By Peter Kimeu
Before the 2007 Kenyan elections we joked about politics amongst colleagues and neighbors in this most famous of East African nations. After the elections we could no longer look each other in the eyes. Our beloved Kenya had fractured along tribal lines leaving more than 600,000 displaced and an additional 1,100 dead.
People whom I considered friends stopped seeing me as Peter Kimeu; they began ascribing to me every negative stereotype they’d ever heard about my tribe. It was dehumanizing and terrifying. How could things change so quickly? How could a matter of days make such a marked difference in the way Kenyans interacted with one another?
Those months are a scar on our history. We were forced to watch as our country, once regarded as a peace-loving nation, smoldered in the flames of politically-induced hatred. We were left wondering what we stood for as a nation and who we were as a people. Five years later, as Kenyans once again take to the polls, these are questions we are still in the process of answering.
While it is easy to blame these events on pure tribalism, what unfolded went far beyond tribal infighting. There were very palpable political machinations at play. Widespread poverty, lack of infrastructure and a disproportionate distribution of resources are underlying issues that can be used as a source of manipulation that pits parties against each other and perpetuates a winner-take-all mentality.
There are people in Kenya who survive on one meal a day — if they’re lucky. As little as 500 shillings about $6 is enough to get a person to turn against his or her neighbor. Politicians use hot button issues such as land distribution or scarcity of resources to flare up emotions. The flag of tribe is waved to drum up allegiance. People fall in step with the idea that their people will be rewarded if the candidate from their tribe wins. It is nothing more than political thuggery and Kenyan citizens are the victims.
Most of all, as Kenyans we ask how we allowed ourselves to be manipulated by the politics of identity? How did we play these roles in the devastation of our nation? I, for one, began by asking when was it that the seed of tribe was planted in my mind that grew into a wall separating me from others? In my case it was when I was a young boy and I was instructed by my elders to hold my bow and arrow tight when the Masai crossed the railway into our territory to steal our cows. On those days we were told a cry would resonate through our mountain warning of intruders. At a very young age we were taught that the “other” was the enemy and that we had an obligation to defend “our people.”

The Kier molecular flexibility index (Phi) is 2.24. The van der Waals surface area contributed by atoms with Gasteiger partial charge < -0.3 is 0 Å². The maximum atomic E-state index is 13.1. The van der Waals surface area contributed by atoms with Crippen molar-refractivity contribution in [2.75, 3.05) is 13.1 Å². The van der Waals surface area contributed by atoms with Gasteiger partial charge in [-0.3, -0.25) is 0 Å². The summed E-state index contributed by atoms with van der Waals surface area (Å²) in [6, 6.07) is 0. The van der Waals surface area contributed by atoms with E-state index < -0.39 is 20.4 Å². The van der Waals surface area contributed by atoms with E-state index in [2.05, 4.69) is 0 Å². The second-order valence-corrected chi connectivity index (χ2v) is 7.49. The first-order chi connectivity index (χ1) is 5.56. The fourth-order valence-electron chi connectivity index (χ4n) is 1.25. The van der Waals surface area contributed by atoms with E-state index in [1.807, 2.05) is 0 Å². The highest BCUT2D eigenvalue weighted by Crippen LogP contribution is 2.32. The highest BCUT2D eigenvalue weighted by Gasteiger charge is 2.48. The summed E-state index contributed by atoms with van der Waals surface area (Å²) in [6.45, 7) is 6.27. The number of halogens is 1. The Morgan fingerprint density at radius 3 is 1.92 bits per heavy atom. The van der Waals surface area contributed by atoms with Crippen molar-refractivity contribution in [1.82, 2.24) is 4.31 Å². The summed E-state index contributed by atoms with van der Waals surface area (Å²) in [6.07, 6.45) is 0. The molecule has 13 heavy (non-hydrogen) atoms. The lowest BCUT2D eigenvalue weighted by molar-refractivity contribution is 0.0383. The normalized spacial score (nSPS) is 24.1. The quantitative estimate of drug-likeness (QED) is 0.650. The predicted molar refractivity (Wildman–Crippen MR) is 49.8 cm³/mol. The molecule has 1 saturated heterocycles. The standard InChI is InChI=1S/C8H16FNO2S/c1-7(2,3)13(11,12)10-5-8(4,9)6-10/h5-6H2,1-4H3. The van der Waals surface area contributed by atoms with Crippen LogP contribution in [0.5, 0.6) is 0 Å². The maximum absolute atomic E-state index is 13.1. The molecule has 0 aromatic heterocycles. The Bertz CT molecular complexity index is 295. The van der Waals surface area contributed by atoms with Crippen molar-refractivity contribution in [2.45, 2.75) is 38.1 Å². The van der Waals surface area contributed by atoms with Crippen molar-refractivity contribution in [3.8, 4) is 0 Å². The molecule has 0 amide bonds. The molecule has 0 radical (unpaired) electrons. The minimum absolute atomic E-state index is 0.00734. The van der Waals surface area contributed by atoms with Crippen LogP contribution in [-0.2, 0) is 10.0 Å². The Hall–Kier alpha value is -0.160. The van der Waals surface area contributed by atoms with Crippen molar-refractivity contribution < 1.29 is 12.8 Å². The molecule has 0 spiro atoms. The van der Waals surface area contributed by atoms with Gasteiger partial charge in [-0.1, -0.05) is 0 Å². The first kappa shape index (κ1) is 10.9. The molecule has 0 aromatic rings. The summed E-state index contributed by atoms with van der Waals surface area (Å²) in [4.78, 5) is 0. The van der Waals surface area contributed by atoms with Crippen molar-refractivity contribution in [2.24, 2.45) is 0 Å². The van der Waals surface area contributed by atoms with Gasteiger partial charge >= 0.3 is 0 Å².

Kenya, however, is not the same Kenya of my childhood. I grew up in Machakos in a part of Kenya only inhabited by the Kamba people. We divided ourselves not by tribe but by clan – our extended family — and we each knew our place within our society. Over the past 40 years Kenya has been transformed by globalization and migration. Kenya’s 42 tribes have come together and been mixed through marriage and association.
My children grew up studying alongside friends from Kenya’s diverse ethnic groups. Unlike me, who was chased away by a machete wielding future mother-in-law for being a Kamba who dared to court her Kikuyu daughter, my children have married across ethnic lines. Eventually my mother-in-law and I became the best of friends, but overcoming the hurdle of ethnic stereotyping initially tore both our families apart.
Recently my daughter married a Masai man in the same village we once patrolled with bows and arrows. Before the marriage festivities began I cried the same call to arms we were taught as children, “The Masai are crossing the railway.” Villagers poured from the hillsides not in a spirit of combat but in one of celebration. It was not only a marriage between two people, it was a marriage of two tribes and we all rejoiced for it.
This Kenya of cultural acceptance and celebration, is the Kenya of our future if whoever assumes the presidency allows Kenyans to embrace as one the 42 tribes that co-exist within our borders. Key in making this happen is creating a government that is truly representative of Kenyan diversity. Appointments can no longer be made based on nepotism and tribal allegiance. Infrastructure development and resources need to be equitably distributed throughout Kenya’s 47 newly-formed counties.
If we are to move forward we must do so as one Kenyan nation serving one Kenyan people. Tribe in and of itself is not a bad thing. Each of Kenya’s tribes should be celebrated as a source of rich cultural traditions which enrich our nation. What is a bad thing is the manipulation of ethnic identity for political gain. That is the root of much of our conflict. As Kenyans we must continue to ask ourselves what role we play in that manipulation and what each of us can do to help forge one cohesive and inclusive identity for all Kenyans.
Peter Kimeu is a senior technical advisor for Catholic Relief Services in Nairobi, Kenya